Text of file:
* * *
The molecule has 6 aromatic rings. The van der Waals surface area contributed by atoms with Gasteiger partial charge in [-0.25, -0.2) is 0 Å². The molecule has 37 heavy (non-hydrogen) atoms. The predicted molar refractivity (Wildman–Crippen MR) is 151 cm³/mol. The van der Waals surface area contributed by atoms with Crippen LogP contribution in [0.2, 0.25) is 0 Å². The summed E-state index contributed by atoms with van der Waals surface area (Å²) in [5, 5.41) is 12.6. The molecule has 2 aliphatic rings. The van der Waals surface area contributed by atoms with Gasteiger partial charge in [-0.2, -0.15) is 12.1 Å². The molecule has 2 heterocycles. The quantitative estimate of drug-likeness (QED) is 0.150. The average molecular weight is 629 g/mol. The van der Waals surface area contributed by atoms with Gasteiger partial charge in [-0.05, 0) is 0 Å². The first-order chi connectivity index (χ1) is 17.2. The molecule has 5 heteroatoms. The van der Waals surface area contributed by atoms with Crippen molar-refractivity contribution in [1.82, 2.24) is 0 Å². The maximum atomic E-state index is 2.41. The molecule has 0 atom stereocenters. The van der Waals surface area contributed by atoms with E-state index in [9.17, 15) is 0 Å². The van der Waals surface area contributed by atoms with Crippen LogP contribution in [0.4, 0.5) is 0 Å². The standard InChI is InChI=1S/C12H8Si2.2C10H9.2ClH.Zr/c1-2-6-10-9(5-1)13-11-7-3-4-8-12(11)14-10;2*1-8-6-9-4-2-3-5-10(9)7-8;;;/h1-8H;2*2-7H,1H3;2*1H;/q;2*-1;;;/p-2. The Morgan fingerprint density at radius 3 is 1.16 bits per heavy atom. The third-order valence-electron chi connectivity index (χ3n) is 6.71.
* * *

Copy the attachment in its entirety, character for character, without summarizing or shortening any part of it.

The molecule has 6 aromatic rings. The van der Waals surface area contributed by atoms with Gasteiger partial charge in [-0.25, -0.2) is 0 Å². The molecule has 37 heavy (non-hydrogen) atoms. The predicted molar refractivity (Wildman–Crippen MR) is 151 cm³/mol. The van der Waals surface area contributed by atoms with Crippen LogP contribution in [0.2, 0.25) is 0 Å². The summed E-state index contributed by atoms with van der Waals surface area (Å²) in [5, 5.41) is 12.6. The molecule has 2 aliphatic rings. The van der Waals surface area contributed by atoms with Gasteiger partial charge in [-0.2, -0.15) is 12.1 Å². The molecule has 2 heterocycles. The quantitative estimate of drug-likeness (QED) is 0.150. The average molecular weight is 629 g/mol. The van der Waals surface area contributed by atoms with Gasteiger partial charge in [-0.05, 0) is 0 Å². The first-order chi connectivity index (χ1) is 17.2. The molecule has 5 heteroatoms. The van der Waals surface area contributed by atoms with Crippen molar-refractivity contribution in [1.82, 2.24) is 0 Å². The maximum atomic E-state index is 2.41. The molecule has 0 atom stereocenters. The van der Waals surface area contributed by atoms with E-state index in [9.17, 15) is 0 Å². The van der Waals surface area contributed by atoms with Crippen LogP contribution in [0.4, 0.5) is 0 Å². The standard InChI is InChI=1S/C12H8Si2.2C10H9.2ClH.Zr/c1-2-6-10-9(5-1)13-11-7-3-4-8-12(11)14-10;2*1-8-6-9-4-2-3-5-10(9)7-8;;;/h1-8H;2*2-7H,1H3;2*1H;/q;2*-1;;;/p-2. The Morgan fingerprint density at radius 3 is 1.16 bits per heavy atom. The third-order valence-electron chi connectivity index (χ3n) is 6.71.